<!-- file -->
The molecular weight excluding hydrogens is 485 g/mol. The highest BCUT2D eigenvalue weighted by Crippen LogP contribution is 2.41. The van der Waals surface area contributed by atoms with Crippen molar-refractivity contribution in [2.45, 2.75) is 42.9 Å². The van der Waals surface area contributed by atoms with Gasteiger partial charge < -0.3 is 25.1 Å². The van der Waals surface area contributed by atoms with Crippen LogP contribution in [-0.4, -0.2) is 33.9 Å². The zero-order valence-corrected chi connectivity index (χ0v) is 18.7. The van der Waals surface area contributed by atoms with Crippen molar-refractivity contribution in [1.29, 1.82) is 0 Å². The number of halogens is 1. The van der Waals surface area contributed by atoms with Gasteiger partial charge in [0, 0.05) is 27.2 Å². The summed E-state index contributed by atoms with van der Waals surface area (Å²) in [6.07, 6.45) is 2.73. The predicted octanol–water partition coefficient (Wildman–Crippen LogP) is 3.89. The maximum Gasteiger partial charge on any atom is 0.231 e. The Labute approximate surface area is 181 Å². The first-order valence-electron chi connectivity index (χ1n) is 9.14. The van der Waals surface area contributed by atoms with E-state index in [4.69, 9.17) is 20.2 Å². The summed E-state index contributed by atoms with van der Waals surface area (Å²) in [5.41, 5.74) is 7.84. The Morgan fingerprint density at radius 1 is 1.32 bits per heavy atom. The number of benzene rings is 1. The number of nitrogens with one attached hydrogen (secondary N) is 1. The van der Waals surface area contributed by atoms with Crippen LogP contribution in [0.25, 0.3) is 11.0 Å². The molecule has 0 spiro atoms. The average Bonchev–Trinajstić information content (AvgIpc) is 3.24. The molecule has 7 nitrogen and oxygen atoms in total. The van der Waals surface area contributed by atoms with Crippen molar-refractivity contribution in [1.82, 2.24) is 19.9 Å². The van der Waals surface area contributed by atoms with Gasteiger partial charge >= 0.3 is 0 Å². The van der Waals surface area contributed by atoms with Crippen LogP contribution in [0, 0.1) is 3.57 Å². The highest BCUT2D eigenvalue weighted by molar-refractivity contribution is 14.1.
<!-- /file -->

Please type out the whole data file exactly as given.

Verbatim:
The molecular weight excluding hydrogens is 485 g/mol. The highest BCUT2D eigenvalue weighted by Crippen LogP contribution is 2.41. The van der Waals surface area contributed by atoms with Crippen molar-refractivity contribution in [2.45, 2.75) is 42.9 Å². The van der Waals surface area contributed by atoms with Gasteiger partial charge < -0.3 is 25.1 Å². The van der Waals surface area contributed by atoms with Crippen LogP contribution in [-0.4, -0.2) is 33.9 Å². The zero-order valence-corrected chi connectivity index (χ0v) is 18.7. The van der Waals surface area contributed by atoms with Crippen molar-refractivity contribution in [1.29, 1.82) is 0 Å². The number of halogens is 1. The van der Waals surface area contributed by atoms with Gasteiger partial charge in [0, 0.05) is 27.2 Å². The summed E-state index contributed by atoms with van der Waals surface area (Å²) in [6.07, 6.45) is 2.73. The predicted octanol–water partition coefficient (Wildman–Crippen LogP) is 3.89. The maximum Gasteiger partial charge on any atom is 0.231 e. The Labute approximate surface area is 181 Å². The first-order valence-electron chi connectivity index (χ1n) is 9.14. The van der Waals surface area contributed by atoms with E-state index in [4.69, 9.17) is 20.2 Å². The summed E-state index contributed by atoms with van der Waals surface area (Å²) in [5.41, 5.74) is 7.84. The Morgan fingerprint density at radius 1 is 1.32 bits per heavy atom. The number of benzene rings is 1. The number of nitrogens with one attached hydrogen (secondary N) is 1. The van der Waals surface area contributed by atoms with Crippen LogP contribution in [0.25, 0.3) is 11.0 Å². The molecule has 0 spiro atoms. The average Bonchev–Trinajstić information content (AvgIpc) is 3.24. The molecule has 7 nitrogen and oxygen atoms in total. The van der Waals surface area contributed by atoms with Crippen molar-refractivity contribution in [1.82, 2.24) is 19.9 Å². The van der Waals surface area contributed by atoms with Gasteiger partial charge >= 0.3 is 0 Å². The van der Waals surface area contributed by atoms with Crippen LogP contribution in [0, 0.1) is 3.57 Å². The highest BCUT2D eigenvalue weighted by molar-refractivity contribution is 14.1.